The Dodd-Frank Act implemented a number of investor protection provisions that affect broker-dealers. Of course, most readers are familiar with Section 913 of the Dodd-Frank Act, which mandated that the SEC conduct a study concerning the effectiveness of current legal and regulatory standards of care for broker-dealers, investment advisers and their associated persons when providing personalized investment advice to retail investors. Brokerdealers are generally not subject to a fiduciary standard of care. By contrast, investment advisers are considered “fiduciaries” who must act in the best interest of their customers. Broker-dealers are currently excluded from the definition of “investment adviser” unless, for example, they charge separately for their investment advice. Although broker-dealers generally are not considered “fiduciaries,” they do owe various duties to their customers, such as the duty to recommend “suitable” investments, obtain “best execution” when effecting trades and charge fair commissions or mark-ups for their services. These duties fall short of a fiduciary’s requirement to act in the best interests of the client and to avoid placing the interests of the fiduciary ahead of those of the client.

On January 21, 2011, the SEC released the study, which was prepared by the SEC staff. The study does not necessarily reflect the views of the five SEC commissioners who must ultimately decide which, if any, rules should be adopted. Two commissioners dissented from the decision to release the study based on their concern that the study failed to adequately support its position with empirical data. Due to, among other things, this 5-to-2 majority, the study should be viewed as another step towards the likely imposition of a fiduciary standard for broker-dealers.

The study’s principal conclusion is that the SEC should establish a uniform fiduciary standard for broker-dealers and investment advisers when providing personalized investment advice to retail customers. Under this standard, both broker-dealers and investment advisers must act in the best interest of their customers; in doing so, they must act without regard for their own financial interest; broker-dealers would be held to a fiduciary standard no less stringent than the existing fiduciary standard for investment advisers under Sections 206(1) and 206(2) of the Investment Advisers Act of 1940 (the “Advisers Act”). The study contemplates that the uniform fiduciary standard would involve both a duty of loyalty and a duty of care. Under the duty of loyalty, a broker or adviser would be prohibited from putting its interests ahead of the customer and would be required to disclose any conflicts of interest. Under the duty of care, a broker or adviser would be held to minimum standards of review and analysis when making investment recommendations or otherwise providing personalized investment advice to retail customers. It is not clear how, if at all, the proposed duty of care would differ from the suitability requirements already imposed on broker-dealers. The study discusses a number of issues that would need to be addressed if the uniform fiduciary standard were adopted, and recommends that the SEC clarify how the standard would be applied through rulemaking and/or interpretive guidance. The study also considers and rejects alternative approaches that would have resulted in broker-dealers being subjected to all or most of the provisions of the Investment Advisers Act. The study is short on specifics as to how the fiduciary standard would be implemented and how key terms should be defined. In addition to recommending a uniform fiduciary standard, the study recommends that the SEC consider harmonizing the regulation of broker-dealers and investment advisers in other areas.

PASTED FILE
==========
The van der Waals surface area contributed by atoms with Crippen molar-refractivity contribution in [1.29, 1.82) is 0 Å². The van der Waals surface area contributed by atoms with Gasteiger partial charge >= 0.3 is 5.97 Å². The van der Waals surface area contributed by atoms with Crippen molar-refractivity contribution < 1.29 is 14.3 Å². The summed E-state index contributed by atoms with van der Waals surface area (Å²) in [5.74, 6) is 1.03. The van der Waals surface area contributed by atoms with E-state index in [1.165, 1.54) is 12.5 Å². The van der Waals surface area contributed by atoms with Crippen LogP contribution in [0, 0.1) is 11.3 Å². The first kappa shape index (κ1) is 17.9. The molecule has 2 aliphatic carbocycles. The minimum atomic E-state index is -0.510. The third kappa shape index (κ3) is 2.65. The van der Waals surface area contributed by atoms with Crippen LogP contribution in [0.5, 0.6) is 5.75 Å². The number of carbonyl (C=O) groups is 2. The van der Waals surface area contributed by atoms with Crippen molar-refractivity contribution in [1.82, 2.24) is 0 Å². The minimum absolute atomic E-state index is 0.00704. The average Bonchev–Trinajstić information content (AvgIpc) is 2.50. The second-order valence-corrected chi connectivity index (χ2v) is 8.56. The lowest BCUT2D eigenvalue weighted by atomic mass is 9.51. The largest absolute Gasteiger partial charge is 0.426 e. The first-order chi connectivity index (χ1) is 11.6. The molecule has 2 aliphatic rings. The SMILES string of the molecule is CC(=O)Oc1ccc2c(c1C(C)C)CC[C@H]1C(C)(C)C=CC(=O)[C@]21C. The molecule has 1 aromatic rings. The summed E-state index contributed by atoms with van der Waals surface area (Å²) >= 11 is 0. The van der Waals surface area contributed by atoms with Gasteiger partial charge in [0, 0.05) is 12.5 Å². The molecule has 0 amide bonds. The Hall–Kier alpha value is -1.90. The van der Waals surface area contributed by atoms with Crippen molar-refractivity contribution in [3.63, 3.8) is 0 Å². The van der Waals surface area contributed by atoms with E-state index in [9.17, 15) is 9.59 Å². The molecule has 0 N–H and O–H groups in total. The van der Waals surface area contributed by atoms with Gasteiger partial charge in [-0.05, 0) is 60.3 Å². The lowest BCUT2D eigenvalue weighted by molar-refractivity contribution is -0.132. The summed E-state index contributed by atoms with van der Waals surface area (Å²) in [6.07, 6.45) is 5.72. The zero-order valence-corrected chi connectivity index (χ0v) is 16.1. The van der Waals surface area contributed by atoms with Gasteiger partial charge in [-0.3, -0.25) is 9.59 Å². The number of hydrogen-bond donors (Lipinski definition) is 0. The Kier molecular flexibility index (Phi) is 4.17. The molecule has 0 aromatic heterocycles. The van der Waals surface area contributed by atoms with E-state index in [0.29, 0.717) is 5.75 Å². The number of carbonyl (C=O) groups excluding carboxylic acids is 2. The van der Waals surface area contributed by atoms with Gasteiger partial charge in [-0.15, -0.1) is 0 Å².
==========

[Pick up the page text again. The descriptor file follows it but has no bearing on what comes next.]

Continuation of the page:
As broker-dealers await additional SEC guidance, they must begin to address changes arising in connection with FINRA’s adoption of revisions to its rules relating to brokers’ “know your customer” and suitability obligations. See our prior issues for updates on these changes here: In addition, broker-dealers also should consider their relationships with employee benefit plans in light of proposed changes to an ERISA regulation, which could cause them to be considered fiduciaries for ERISA purposes. On October 21, 2010, the Department of Labor issued a proposed regulation that may expand significantly the categories of persons considered fiduciaries as a result of their providing investment advice to plans subject to ERISA or to participants or beneficiaries of such plans. ERISA which subjects fiduciaries to standards of prudence and loyalty to the plans for which they are fiduciaries, as well as to conflict of interest rules, referred to as the “prohibited transaction rules.” See our prior report on these proposed changes